“The least of things with a meaning is worth more in life than the greatest of things without it.” – Carl Jung
Do you know any 20-somethings who are “wise beyond their years?” I don’t mean intellect, intelligence, book knowledge or trivial facts. But, their orientation to, and perspective about, life and living. Conversely, do you know 40- or 60-somethings who are childish in the way they approach life and living?
Phases of adult life
Developmental psychologists and anthropologists often view life as a series of developmental stages – turning points where opportunities or pivotal moments occur – opportunities for growth. Stages are chronological: 20s, 30s, 40s, 50s, etc. Generally, folks in their 20s may come to view life and answer life’s questions from a different perspective from folks in their 30s; folks in their 60s may come to view life and answer life’s questions from a perspective different from folks in their 40s, etc. Depending on what life stage one is at, one may respond differently to questions like:
- What do you love about your work?
- How aware are you of your motives for acting and interacting?
- Are you aware of your deepest fears, motives and impulses?
- Who are you?
- Why are you on the planet?
- Are you a trusting and trustworthy individual?
- How do you demonstrate trust, trustworthiness and integrity?
- What causes you to act counter to your values or your heart?
- What do you get from relationships?
- What is your relationship to money?
- What are you doing with your life, and why?
- Is this all there is?
- What should you do with your life now?
Spiritually, individuals in early stages of life often create a “false self” – i.e., a self based mostly on “externals,” caught up in ego-based needs for control, recognition and security, a self that lives life more unconsciously, robotically, programmed, instinctively and according to reactive, unconscious habits and patterned ways of do-ing, hav-ing and be-ing.
While the answers to the questions above are often based on the particular stage one is in, they are equally based on one’s “state” – level of consciousness – as well, the reason a 20-something can be “wise beyond her years” and a 60-something can behave like a little boy.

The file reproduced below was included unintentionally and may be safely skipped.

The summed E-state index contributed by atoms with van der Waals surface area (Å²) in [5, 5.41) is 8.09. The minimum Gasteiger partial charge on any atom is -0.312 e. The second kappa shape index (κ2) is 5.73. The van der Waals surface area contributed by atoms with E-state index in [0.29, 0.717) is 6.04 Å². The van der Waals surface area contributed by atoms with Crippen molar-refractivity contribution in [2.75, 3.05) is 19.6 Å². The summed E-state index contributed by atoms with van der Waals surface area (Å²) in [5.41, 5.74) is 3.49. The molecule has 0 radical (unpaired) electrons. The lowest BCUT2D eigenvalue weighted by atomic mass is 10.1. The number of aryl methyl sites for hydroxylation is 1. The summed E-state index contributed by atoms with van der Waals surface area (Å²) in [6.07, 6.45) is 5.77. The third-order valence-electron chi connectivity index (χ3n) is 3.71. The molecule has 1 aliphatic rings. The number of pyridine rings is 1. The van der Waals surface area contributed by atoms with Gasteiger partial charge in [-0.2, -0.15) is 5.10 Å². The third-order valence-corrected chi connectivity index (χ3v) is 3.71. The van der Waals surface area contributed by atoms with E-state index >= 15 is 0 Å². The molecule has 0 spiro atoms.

Phases of consciousness
Along with the chronological stages that appear at 20, 30, and 40, etc., there are conscious states that accompany the stage. As one grows older, one can move from a “false self” to a place where one is more conscious about “be-ing” a son, daughter, father, mother, friend, colleague, mentor, wise person, benefactor, and/or one’s True and Real Self.
Stages cannot be juxtaposed; they are not malleable or transferable; however, states can occur at any time, during any stage.
From a more psycho/emotional/spiritual perspective, the degree to which one “matures” as they progress through life stages depends on how “conscious” one is during the transitions, i.e, what conscious “state” they are experiencing e.g., how in touch one is with one’s heart, core values, emotions, feelings and life purpose; to what degree one is self-reflective and aware of “who I am” and “how I am” in living life at work, at home, at play and in relationship – a consciousness that comes not from chronological “age” but from an intuitive, guided, truthful, loving and universal sense from within.
So, for each of the questions, above, the initial answer is: “It depends.” It depends at which stage one is at and what state one is experiencing.
Growth also occurs through “stages of states of consciousness” i.e., our conscious self can grow and mature – moving from ego-centric, for example, to ethno-centric, to world-centric, to cosmic-centric and beyond. The move through the psychological ” states of consciousness” is also developmental – one follows the other; they are sequential. The important point here is that “states of consciousness” can be experienced at any chronological stage (age).
So, this is why, generally, folks in their 20s may respond to the questions above differently from folks in their 30s; folks in their 30s differently from those in their 40s, and the like.
States of consciousness are accessed through spiritual practices e.g., meditation or prayer; physical practices like martial arts, Tai Chi or yoga; or through the “sacredness” of art, writing, deep intimacy, sexuality, and relationships.
The stage-state dynamic is the reason different folks interpret the same “reality” – event, circumstance, person, or place – differently; it depends on their state when they do the interpreting.